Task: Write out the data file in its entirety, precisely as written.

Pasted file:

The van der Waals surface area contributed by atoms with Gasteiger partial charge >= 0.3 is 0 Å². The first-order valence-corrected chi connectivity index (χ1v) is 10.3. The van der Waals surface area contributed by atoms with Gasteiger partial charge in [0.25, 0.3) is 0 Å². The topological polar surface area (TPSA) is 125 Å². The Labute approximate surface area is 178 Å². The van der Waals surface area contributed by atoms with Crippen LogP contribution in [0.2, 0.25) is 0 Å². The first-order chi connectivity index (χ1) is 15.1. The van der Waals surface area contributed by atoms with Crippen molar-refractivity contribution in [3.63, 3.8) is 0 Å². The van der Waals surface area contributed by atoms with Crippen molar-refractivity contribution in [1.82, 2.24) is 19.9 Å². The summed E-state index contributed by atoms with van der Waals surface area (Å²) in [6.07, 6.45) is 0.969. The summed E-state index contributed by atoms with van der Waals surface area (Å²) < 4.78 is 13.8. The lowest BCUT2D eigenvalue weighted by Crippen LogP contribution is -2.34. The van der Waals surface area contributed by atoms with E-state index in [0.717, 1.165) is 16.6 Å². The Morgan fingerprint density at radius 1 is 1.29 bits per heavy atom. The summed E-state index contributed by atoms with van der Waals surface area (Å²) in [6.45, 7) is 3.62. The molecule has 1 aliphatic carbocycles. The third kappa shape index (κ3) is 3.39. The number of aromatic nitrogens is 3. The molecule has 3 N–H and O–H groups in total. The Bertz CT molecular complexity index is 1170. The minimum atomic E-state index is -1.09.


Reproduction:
The van der Waals surface area contributed by atoms with Gasteiger partial charge >= 0.3 is 0 Å². The first-order valence-corrected chi connectivity index (χ1v) is 10.3. The van der Waals surface area contributed by atoms with Gasteiger partial charge in [0.25, 0.3) is 0 Å². The topological polar surface area (TPSA) is 125 Å². The Labute approximate surface area is 178 Å². The van der Waals surface area contributed by atoms with Crippen LogP contribution in [0.2, 0.25) is 0 Å². The first-order chi connectivity index (χ1) is 15.1. The van der Waals surface area contributed by atoms with Crippen molar-refractivity contribution in [3.63, 3.8) is 0 Å². The van der Waals surface area contributed by atoms with Crippen molar-refractivity contribution in [1.82, 2.24) is 19.9 Å². The summed E-state index contributed by atoms with van der Waals surface area (Å²) in [6.07, 6.45) is 0.969. The summed E-state index contributed by atoms with van der Waals surface area (Å²) < 4.78 is 13.8. The lowest BCUT2D eigenvalue weighted by Crippen LogP contribution is -2.34. The van der Waals surface area contributed by atoms with E-state index in [0.717, 1.165) is 16.6 Å². The Morgan fingerprint density at radius 1 is 1.29 bits per heavy atom. The summed E-state index contributed by atoms with van der Waals surface area (Å²) in [6.45, 7) is 3.62. The molecule has 1 aliphatic carbocycles. The third kappa shape index (κ3) is 3.39. The number of aromatic nitrogens is 3. The molecule has 3 N–H and O–H groups in total. The Bertz CT molecular complexity index is 1170. The minimum atomic E-state index is -1.09.